Woven into the fabric of the Adirondacks is a rich history, both social and natural. It’s possible to discover this history at the variety of museums scattered throughout the region, but perhaps a more authentic experience can be found in the woods and waters that make up Hamilton County. With about a million acres of forests and thousands of acres of waterways, not to mention the settled communities, there is no shortage of places to explore. Hiking trails are great for recreation. But did you know they're also great spots to get up close and personal with cool history? So, if you’re ready, check out these four hikes that help tell fascinating stories.
While the vast tracts of wild lands in the Adirondacks may seem largely abandoned by humans now, some places have very clear evidence of past habitation. G Lake is one of those spots.
Set back in a quiet corner of the Ferris Lake Wild Forest sits G Lake. Its name is derived from the shape of the body of water, which, unironically, forms something that resembles a letter “G.” It doesn’t take a huge effort to reach this alphabetical treasure. In fact, the trail is so mellow and short, it’s perfect for the whole family, even canoeists who want to portage! The access road is all on state land and open to the public, allowing visitors to drive to within 0.4 miles of the lake. (However, if you want to bookmark this spot for a snowier time, the road is not plowed in winter and will add 2.5 miles to your outing.)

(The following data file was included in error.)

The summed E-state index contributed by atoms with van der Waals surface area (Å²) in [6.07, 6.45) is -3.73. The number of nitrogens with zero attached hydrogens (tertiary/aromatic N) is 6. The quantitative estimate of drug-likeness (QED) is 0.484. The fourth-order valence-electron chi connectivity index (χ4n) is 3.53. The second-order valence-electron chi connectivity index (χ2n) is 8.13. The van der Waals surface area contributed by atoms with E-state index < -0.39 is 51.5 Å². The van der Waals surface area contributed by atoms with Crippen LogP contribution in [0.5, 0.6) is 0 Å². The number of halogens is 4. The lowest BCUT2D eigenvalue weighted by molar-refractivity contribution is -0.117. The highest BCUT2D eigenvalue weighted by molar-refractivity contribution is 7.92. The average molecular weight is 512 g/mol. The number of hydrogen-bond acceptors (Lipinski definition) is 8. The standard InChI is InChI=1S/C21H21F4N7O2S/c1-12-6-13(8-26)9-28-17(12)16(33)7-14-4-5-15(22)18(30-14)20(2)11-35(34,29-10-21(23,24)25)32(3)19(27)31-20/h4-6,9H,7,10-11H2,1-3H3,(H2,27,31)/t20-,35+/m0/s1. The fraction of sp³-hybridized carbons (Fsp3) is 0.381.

There are campsites here, persuading you to make an overnight of your trip or even just a picnic for a few hours. From the summer parking near a barrier, it’s less than half a mile to the best water access and campsite. When you arrive, you’ll notice that this spot is near a clearing. This is the site of a former camp which was privately owned. If you make it out on the water, you’ll notice the remains of a dam at the outlet of the lake. Because the dam is no longer functional, the lake is not very deep. Even with human alteration to this environment, G Lake is still a beautiful location and a great hike to stretch your legs or introduce young ones to the outdoors.
To reach G Lake in summer, drive down NY Route 8 to a narrow gravel road found ~2.5 miles west of the intersection with Old Piseco Road. Turn here and continue to the parking space.
Catlin Bay lean-to
Stretching 130+ miles from Northville to Lake Placid is the Northville-Placid Trail, or NPT. (Don’t worry, we aren’t going to recommend a hundred mile hike... at least not in this blog!) The NPT is one of the oldest hiking trails in the United States; construction began in 1922 and ended in 1924. It even predates the infamous Appalachian Trail.